There’s a great deal of depth to the gameplay both between and within levels, with areas where you must ride sections of land up and down while dodging spikes, areas where you must swim, areas where you must fight against strong winds (or us them to help you glide), and areas where you must escape rising lava. More difficult sections will have you swimming through rising and falling water while fighting enemies, keeping out of the way of spikes, and avoiding rockets fired from turrets.
Commando (2004) is a run-n-gun action game where players set out to recover a hijacked nuclear weapons convoy. Players fight enemy soldiers on their way through various sidescrolling environments, including the ever-popular jungle, desert, and arctic themes.
Machines of Destruction (2004) is a car-combat game with customizable vehicles. Players can select from a number of different weapons, armor, and special items, and even create their own weapons. The game has a single-player mode, but also allows for online multiplayer. Game modes include racing, deathmatch, and the sport of the future: “ion soccer”.
MegaMunt II (2004) is a puzzle-platformer that pits the player’s reflexes against deadly environments and exploding crates. The game has 30 challenging levels.
Streambolt (2004) is a fast-paced single player action-platformer set in a sci-fi world filled with airships, space stations, and huge enemy bases. Players run, jump, dash, and shoot their way through various robot enemies, turrets, and other mechanical constructions on a quest to recover the Streambolt crystal.
Weapon types include a machine gun, spread shot, flamethrower, and rockets. A limited-use jetpack allows for bursts of controlled flight, which is particularly useful when facing off against the game’s many, many bosses.
Gameplay includes not only shooting and platforming, but also a free-flight shmup level (with its own bosses!), and chase sequences where players dash for freedom while dodging fiery projectiles from an exploding base and attempt to outrun a spinning wall of spikes.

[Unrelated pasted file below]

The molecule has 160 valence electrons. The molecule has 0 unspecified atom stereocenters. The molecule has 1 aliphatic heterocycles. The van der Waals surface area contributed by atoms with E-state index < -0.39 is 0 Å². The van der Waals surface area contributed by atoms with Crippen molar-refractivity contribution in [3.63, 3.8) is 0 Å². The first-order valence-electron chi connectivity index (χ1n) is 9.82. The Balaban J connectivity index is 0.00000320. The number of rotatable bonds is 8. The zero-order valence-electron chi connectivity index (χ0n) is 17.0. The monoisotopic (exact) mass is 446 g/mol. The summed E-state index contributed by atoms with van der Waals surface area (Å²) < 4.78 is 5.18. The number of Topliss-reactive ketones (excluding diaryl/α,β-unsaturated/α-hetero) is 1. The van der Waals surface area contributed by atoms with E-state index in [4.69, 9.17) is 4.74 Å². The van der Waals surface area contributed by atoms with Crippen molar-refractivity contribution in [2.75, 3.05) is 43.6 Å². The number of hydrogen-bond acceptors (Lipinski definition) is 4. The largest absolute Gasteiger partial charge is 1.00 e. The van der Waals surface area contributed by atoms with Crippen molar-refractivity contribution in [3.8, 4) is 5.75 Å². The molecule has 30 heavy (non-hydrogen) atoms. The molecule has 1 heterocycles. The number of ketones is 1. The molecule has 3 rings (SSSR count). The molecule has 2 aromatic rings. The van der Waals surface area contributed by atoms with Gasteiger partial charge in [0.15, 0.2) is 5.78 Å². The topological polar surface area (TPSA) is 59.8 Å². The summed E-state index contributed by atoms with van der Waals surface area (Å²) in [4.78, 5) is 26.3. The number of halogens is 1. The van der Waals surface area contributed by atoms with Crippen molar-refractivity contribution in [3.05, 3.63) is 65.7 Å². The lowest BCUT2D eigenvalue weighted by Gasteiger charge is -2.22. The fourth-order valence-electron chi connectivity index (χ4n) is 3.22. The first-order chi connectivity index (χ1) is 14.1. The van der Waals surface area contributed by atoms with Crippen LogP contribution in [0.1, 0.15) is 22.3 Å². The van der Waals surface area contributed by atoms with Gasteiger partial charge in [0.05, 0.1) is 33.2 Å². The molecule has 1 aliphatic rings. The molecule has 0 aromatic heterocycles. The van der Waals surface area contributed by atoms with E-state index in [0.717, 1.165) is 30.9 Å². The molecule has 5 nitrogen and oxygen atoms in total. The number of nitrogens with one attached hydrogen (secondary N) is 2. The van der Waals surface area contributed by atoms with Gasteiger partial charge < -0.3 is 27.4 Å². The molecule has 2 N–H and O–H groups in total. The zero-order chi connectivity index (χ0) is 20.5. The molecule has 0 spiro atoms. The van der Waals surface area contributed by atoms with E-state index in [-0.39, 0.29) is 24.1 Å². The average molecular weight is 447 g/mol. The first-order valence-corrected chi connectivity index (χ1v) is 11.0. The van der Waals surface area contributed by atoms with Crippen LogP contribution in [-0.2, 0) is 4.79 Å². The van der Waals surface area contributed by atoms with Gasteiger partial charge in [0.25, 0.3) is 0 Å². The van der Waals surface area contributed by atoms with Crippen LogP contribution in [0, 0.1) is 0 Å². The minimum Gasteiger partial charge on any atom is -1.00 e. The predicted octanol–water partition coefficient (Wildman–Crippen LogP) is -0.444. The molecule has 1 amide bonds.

Tango Strike (2004) is a single player tactical action-strategy game, where players take control of a squad of 3 anti-terrorist soldiers as they fight their way through 16 locations equipped with a number of weapons and explosives. Players can switch between the squad members at will, and each soldier has different abilities and can be equipped with different items, allowing for multiple strategies.
In Douglas Circumstance (2003), players take on the role of a monster exterminator named Douglas, as he travels through 5 stages to rid the world of unwanted monsters with his trusty extermination gun. Monsters pour forth from tubes which act as spawn points, so players must balance fighting the monsters themselves with the destruction of the tubes that emit them.
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Super Ken Senshi (2003) is a vertical shmup that was inspired by Raiden 2. Per genre conventions, players blast their way through an onslaught of enemy ships and bosses, collect weapon powerups to turn the fight in their favor, and supplement their attacks with bombs, shields, and special attacks. The game was designed as a 4P cooperative online game, but can be played in single player as well.
Siege!! (2001) is an interesting title, in that it is a 1-vs-1 strategy puzzle game. Players may choose between one of six generals, each with his own strengths and weaknesses, and take on another player or the computer. The player uses the interface in the upper left to shift blocks around, and building the right combination summons an attacker that charges forth and lays siege to the enemy’s fortress. Attackers include knights with jousting rods, sword-wielding soldiers, men with battering rams, armored elephants, and even such fantastic elements as meteor storms, airships, hulking golems, and dragons.
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A game by A Jolly Corpse for PC, Mac, and Linux, originally released in 2013.